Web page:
Newsbreak

Fifth Circuit to hear oral arguments for Texas Heartbeat Act in January

Satanic Temple case, pro-life, abortion law, Planned Parenthood

On Monday, December 27, the Fifth Circuit U.S. Court of Appeals announced that it will hear oral arguments in Whole Woman’s Health v. Jackson, a lawsuit brought by abortionists against Texas officials concerning enforcement of that state’s Heartbeat Act, also known as SB 8. 

The Heartbeat Act prohibits abortion after a preborn child’s heartbeat can be detected, and relies upon civil litigation against abortionists who defy the law as its enforcement mechanism. It has been estimated that approximately 100 lives are being saved every day as a result of the law, which has caused many abortionists to quit working in Texas. The law has remained in place for 121 days.

In its announcement of oral arguments in this case, the Fifth Circuit emphasized “that by scheduling and hearing oral arguments, there is no intent to prejudge the merits of the motion or response,” and stated that it was “particularly interested in questions concerning justiciability as to the defendants remaining in this suit, and the necessity and appropriateness of certification to the Texas Supreme Court.”

Texas state judge David Peeples recently ruled that Texas Right to Life and Legislative Director Dr. John Seago cannot sue Planned Parenthood and 13 other specific abortion providers under SB 8 provisions. However, this ruling did not block enforcement of the Heartbeat Act in general. Texas Right to Life plans to appeal the ruling.

READ: Texas pro-life group faces increased threats since enactment of Texas Heartbeat Act

Earlier this month, the Supreme Court dismissed the Biden-Harris administration’s federal lawsuit against the state of Texas. They also ruled that the Texas law could remain in-place while simultaneously allowing the suit brought by the abortion companies to proceed. However, the Court ruled that the abortionists cannot sue judges, court clerks, the Attorney General, or private citizens, and limited the potential defendants to state health officials. The Court did not rule on the law’s Constitutionality; rather, its opinion stated: “[T]he ultimate merits question, whether S.B. 8 is consistent with the Federal Constitution, is not before the Court.”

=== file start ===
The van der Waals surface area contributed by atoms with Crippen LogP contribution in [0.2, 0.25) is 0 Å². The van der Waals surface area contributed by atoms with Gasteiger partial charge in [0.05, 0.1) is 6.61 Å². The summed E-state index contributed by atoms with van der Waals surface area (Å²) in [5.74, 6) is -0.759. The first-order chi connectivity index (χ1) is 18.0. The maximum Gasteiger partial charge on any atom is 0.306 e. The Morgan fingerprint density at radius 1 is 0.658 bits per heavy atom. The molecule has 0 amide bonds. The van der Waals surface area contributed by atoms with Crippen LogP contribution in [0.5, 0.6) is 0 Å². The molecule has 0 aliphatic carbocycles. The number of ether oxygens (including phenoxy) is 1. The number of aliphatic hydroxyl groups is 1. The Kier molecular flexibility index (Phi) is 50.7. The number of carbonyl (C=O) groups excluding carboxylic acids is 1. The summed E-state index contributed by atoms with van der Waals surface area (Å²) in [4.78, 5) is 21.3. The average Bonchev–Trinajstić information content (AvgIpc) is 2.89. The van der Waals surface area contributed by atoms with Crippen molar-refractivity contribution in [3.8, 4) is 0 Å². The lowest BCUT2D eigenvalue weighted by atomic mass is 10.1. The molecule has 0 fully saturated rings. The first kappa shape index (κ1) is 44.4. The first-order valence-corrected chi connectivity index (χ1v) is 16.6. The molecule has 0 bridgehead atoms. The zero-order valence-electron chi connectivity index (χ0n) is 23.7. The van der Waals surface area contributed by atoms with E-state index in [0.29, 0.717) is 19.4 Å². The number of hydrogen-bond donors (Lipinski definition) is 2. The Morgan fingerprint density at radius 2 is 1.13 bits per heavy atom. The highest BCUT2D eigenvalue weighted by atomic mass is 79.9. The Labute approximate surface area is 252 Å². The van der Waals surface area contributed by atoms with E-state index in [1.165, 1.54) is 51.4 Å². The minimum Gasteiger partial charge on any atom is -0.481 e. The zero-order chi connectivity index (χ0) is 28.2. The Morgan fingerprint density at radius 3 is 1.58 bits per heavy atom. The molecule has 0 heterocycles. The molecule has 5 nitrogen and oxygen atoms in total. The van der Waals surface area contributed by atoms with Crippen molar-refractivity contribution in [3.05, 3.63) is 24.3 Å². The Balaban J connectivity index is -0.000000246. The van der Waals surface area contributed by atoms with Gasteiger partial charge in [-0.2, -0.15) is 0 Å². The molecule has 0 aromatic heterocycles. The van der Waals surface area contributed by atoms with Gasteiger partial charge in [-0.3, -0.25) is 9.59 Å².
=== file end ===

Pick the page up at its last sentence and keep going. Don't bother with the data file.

A few days later, the Court granted the abortionists’ request to remand the case to a lower court, sending it back to the Fifth Circuit, as requested by Texas officials. The Fifth Circuit has already upheld the Texas law twice. Texas officials plan to ask the Fifth Circuit court to direct the Texas Supreme Court to rule on the question of state licensing officials’ ability to enforce the ban before the case is sent back to a federal district court.

Oral arguments will be held at 9am on Friday, January 7 before the Fifth Circuit court in New Orleans, Louisiana.

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